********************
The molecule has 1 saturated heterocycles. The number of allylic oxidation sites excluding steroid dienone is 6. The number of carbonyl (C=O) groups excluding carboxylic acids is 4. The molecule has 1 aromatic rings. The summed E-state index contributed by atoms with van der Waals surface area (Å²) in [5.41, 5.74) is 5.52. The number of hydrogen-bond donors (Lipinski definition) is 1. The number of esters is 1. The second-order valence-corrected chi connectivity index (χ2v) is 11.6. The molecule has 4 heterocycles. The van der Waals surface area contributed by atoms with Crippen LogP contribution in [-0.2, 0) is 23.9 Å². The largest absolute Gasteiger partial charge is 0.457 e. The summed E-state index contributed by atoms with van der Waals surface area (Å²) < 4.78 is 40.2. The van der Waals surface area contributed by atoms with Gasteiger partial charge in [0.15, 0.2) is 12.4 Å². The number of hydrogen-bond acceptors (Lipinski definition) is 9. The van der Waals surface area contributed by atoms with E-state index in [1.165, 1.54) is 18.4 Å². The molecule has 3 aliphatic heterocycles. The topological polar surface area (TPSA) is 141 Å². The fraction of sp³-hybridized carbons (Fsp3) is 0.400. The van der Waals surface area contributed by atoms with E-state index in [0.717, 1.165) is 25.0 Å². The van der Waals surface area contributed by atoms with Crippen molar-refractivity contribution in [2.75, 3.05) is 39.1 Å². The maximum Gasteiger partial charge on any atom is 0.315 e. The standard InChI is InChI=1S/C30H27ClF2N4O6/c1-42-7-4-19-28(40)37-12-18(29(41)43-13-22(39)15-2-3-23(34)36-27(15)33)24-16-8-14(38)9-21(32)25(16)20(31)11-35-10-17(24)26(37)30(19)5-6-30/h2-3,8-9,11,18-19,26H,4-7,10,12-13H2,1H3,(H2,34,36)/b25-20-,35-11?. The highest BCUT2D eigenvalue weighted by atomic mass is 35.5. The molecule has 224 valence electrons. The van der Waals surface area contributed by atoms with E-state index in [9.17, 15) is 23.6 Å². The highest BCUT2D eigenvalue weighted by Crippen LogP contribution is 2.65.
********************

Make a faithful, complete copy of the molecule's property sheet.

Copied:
The molecule has 1 saturated heterocycles. The number of allylic oxidation sites excluding steroid dienone is 6. The number of carbonyl (C=O) groups excluding carboxylic acids is 4. The molecule has 1 aromatic rings. The summed E-state index contributed by atoms with van der Waals surface area (Å²) in [5.41, 5.74) is 5.52. The number of hydrogen-bond donors (Lipinski definition) is 1. The number of esters is 1. The second-order valence-corrected chi connectivity index (χ2v) is 11.6. The molecule has 4 heterocycles. The van der Waals surface area contributed by atoms with Crippen LogP contribution in [-0.2, 0) is 23.9 Å². The largest absolute Gasteiger partial charge is 0.457 e. The summed E-state index contributed by atoms with van der Waals surface area (Å²) < 4.78 is 40.2. The van der Waals surface area contributed by atoms with Gasteiger partial charge in [0.15, 0.2) is 12.4 Å². The number of hydrogen-bond acceptors (Lipinski definition) is 9. The van der Waals surface area contributed by atoms with E-state index in [1.165, 1.54) is 18.4 Å². The molecule has 3 aliphatic heterocycles. The topological polar surface area (TPSA) is 141 Å². The fraction of sp³-hybridized carbons (Fsp3) is 0.400. The van der Waals surface area contributed by atoms with E-state index in [0.717, 1.165) is 25.0 Å². The van der Waals surface area contributed by atoms with Crippen molar-refractivity contribution in [2.75, 3.05) is 39.1 Å². The maximum Gasteiger partial charge on any atom is 0.315 e. The standard InChI is InChI=1S/C30H27ClF2N4O6/c1-42-7-4-19-28(40)37-12-18(29(41)43-13-22(39)15-2-3-23(34)36-27(15)33)24-16-8-14(38)9-21(32)25(16)20(31)11-35-10-17(24)26(37)30(19)5-6-30/h2-3,8-9,11,18-19,26H,4-7,10,12-13H2,1H3,(H2,34,36)/b25-20-,35-11?. The highest BCUT2D eigenvalue weighted by atomic mass is 35.5. The molecule has 224 valence electrons. The van der Waals surface area contributed by atoms with E-state index in [9.17, 15) is 23.6 Å². The highest BCUT2D eigenvalue weighted by Crippen LogP contribution is 2.65.